IOPC may reopen investigation into MPS handling of Stephen Port murders
The Independent Office for Police Conduct (IOPC) said it is considering reopening its investigation into the way police dealt with the murders committed by Stephen Port after an inquest found that mistakes in the invesigation ‘probably’ contributed to the deaths.
In a statement, IOPC Regional Director Graham Beesley said: “Our thoughts remain with the families and friends of Anthony Walgate, Gabriel Kovari, Daniel Whitworth and Jack Taylor – we recognise how distressing it will have been to revisit the deaths of their loved ones over the past few months.
“As the inquest has progressed, we have been assessing whether to reopen – either in full or in part – our investigation into the way the Metropolitan Police Service (MPS) handled inquiries into their deaths, and that process is on-going.
“We can reopen an investigation where there are compelling reasons to do so. Those reasons could arise if new information has a real possibility of affecting our decisions and findings and is in the public interest.
“We investigated the actions of 17 officers, all but one gave no comment interviews and provided written responses to our investigators. We are examining if anything was said by the officers who gave evidence during the inquests which could alter our findings and give grounds to re-open our investigation.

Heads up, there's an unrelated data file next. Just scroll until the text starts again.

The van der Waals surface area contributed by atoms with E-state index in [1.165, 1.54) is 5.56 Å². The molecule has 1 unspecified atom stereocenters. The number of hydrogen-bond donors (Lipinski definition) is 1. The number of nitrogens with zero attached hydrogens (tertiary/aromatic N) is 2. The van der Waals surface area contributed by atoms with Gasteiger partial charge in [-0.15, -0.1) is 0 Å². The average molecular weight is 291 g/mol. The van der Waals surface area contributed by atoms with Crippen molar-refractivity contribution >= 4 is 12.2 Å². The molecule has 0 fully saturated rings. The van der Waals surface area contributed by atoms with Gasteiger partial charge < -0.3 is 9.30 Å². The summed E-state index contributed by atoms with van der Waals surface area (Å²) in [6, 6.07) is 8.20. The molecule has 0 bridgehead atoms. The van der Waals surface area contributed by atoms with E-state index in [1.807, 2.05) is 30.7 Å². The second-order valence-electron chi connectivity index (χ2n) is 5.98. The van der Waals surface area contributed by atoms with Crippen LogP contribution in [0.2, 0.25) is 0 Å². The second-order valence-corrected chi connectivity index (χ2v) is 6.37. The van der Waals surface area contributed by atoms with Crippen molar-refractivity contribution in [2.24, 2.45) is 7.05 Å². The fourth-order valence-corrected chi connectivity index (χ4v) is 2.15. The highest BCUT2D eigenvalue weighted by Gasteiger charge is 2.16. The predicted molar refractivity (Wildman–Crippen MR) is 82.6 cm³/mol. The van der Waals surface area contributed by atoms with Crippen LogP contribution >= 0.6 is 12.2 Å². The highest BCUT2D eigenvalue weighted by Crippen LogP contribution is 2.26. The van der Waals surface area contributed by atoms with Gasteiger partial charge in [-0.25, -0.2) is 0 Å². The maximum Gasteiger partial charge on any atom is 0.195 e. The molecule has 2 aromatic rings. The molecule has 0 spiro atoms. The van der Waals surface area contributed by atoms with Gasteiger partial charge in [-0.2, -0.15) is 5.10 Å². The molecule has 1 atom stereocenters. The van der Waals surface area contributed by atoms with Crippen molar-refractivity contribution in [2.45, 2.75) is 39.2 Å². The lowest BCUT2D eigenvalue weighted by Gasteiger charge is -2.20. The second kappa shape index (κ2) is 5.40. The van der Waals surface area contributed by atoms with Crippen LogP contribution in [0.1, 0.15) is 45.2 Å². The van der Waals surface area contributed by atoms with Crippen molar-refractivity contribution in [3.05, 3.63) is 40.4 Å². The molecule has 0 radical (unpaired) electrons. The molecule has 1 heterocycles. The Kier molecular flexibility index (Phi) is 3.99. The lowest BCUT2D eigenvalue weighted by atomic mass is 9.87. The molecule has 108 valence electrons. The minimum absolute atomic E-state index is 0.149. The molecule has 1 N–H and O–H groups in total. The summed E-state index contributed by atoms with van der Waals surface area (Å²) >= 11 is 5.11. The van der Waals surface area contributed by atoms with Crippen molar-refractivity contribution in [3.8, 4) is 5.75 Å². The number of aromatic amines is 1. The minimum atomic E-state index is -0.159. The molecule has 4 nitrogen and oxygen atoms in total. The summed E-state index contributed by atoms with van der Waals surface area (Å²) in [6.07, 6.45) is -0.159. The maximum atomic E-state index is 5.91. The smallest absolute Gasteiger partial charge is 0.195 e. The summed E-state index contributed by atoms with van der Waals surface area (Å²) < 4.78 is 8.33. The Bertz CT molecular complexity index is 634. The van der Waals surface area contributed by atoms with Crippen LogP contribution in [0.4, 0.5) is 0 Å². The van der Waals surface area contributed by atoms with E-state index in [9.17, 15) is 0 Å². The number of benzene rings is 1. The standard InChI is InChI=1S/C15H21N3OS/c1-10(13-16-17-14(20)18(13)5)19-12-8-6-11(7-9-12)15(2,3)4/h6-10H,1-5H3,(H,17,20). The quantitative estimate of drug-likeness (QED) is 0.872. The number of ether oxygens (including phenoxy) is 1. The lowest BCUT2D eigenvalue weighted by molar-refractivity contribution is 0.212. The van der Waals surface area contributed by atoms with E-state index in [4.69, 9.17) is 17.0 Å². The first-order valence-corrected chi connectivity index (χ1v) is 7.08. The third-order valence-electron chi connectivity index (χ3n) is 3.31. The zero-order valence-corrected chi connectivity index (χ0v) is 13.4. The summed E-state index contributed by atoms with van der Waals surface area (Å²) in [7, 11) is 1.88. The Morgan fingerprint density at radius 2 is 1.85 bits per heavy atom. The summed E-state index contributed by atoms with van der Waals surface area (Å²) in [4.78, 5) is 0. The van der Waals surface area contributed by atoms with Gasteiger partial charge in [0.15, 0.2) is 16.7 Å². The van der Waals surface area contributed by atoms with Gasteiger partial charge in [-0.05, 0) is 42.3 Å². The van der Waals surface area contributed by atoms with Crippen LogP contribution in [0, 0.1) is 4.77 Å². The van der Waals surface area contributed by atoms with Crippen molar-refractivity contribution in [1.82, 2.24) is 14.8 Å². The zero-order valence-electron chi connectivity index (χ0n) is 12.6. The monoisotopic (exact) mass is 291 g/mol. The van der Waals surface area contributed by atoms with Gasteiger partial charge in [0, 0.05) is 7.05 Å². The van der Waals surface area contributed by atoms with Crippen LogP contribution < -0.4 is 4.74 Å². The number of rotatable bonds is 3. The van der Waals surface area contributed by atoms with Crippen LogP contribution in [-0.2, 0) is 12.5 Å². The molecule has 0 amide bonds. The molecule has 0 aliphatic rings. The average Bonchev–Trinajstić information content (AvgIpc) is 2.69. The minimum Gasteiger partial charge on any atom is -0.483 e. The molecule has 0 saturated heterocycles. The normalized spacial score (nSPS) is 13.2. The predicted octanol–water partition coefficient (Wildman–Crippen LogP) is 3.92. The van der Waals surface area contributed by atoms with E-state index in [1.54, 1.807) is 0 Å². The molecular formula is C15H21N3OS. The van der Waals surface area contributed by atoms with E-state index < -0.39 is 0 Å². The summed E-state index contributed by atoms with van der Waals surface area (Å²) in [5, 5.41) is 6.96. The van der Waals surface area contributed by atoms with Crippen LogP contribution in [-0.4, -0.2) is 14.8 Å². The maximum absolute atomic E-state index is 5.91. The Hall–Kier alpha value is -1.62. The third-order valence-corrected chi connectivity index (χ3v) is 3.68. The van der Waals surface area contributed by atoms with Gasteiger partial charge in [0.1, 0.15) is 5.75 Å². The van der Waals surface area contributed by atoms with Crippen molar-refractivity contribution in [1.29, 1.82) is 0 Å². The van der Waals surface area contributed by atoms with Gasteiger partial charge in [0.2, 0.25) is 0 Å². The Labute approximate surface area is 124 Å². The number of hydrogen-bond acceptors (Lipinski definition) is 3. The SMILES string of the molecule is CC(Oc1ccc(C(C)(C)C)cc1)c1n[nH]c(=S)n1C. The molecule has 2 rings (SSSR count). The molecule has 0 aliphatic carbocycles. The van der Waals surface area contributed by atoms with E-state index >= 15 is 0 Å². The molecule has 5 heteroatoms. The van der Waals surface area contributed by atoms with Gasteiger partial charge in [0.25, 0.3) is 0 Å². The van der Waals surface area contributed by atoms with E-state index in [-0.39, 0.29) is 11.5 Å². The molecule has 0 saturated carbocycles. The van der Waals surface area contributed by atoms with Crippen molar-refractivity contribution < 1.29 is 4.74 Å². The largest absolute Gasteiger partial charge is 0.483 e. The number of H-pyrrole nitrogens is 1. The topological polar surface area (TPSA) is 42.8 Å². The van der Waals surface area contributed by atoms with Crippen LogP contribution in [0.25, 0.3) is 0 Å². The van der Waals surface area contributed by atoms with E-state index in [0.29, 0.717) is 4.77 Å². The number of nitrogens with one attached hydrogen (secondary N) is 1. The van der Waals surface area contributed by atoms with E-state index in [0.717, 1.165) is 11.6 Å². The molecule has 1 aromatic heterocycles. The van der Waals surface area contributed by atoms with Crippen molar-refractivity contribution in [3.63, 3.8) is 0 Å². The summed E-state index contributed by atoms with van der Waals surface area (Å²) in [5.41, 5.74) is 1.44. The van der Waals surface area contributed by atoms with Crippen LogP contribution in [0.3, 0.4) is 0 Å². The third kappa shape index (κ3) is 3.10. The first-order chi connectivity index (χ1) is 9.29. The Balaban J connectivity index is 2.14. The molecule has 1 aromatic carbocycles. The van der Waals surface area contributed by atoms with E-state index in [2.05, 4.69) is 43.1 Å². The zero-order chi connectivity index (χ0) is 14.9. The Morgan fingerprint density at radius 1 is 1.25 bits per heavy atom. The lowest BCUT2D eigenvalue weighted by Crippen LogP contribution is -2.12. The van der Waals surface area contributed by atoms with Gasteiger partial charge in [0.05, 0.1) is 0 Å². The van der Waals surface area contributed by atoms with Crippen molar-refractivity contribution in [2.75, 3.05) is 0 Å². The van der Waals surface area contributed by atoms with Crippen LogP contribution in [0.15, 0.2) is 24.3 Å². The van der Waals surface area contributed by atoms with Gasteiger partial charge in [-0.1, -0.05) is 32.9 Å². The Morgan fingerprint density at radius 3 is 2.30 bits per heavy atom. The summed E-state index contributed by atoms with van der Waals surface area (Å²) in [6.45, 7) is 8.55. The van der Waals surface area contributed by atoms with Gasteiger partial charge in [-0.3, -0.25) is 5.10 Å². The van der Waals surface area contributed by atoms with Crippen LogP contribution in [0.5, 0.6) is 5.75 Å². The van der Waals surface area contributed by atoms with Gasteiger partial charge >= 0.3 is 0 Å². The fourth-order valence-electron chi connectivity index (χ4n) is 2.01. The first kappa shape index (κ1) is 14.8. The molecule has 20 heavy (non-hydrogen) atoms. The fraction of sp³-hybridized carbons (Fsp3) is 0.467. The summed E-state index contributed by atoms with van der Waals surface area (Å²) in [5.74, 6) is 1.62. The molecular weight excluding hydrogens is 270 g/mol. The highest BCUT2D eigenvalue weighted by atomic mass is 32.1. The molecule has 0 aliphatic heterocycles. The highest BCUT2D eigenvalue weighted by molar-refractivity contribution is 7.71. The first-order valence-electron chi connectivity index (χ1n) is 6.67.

“In line with our our policy on re-opening investigations, and given the significant impact any decision may have on all of those involved, we will be seeking representations from all affected parties.
During the original IOPC investigation, which concluded in August 2018, it examined:
- The actions and decisions of some of those involved in the investigations into the deaths of the four men and into the missing person’s report of Daniel Whitworth in relation to the actual and potential evidence available;
- Whether the fact the four men were believed to be gay impacted upon the actions and decisions taken; and
- The response of the MPS to the inquest held in June 2015 into the deaths of Mr Kovari and Mr Whitworth, which delivered an open verdict. Mr Taylor’s body was found in September 2015.
“No individual officer had a case to answer for gross misconduct but the performance of nine officers fell below the standard required,” said Mr Beesley.
“Of these nine officers, seven received feedback from their manager, known as management action. One of those also received informal learning for another related matter.
“The remaining two officers were subject to formal unsatisfactory performance procedures and attended meetings to discuss their performance and appropriate action going forward.
“We found no case to answer for the remaining eight officers in terms of misconduct. However, one of those eight officers underwent informal learning to improve their practice.
“Our investigation report and a separate report focusing on organisational learning recommendations will be published at the conclusion of all proceedings.”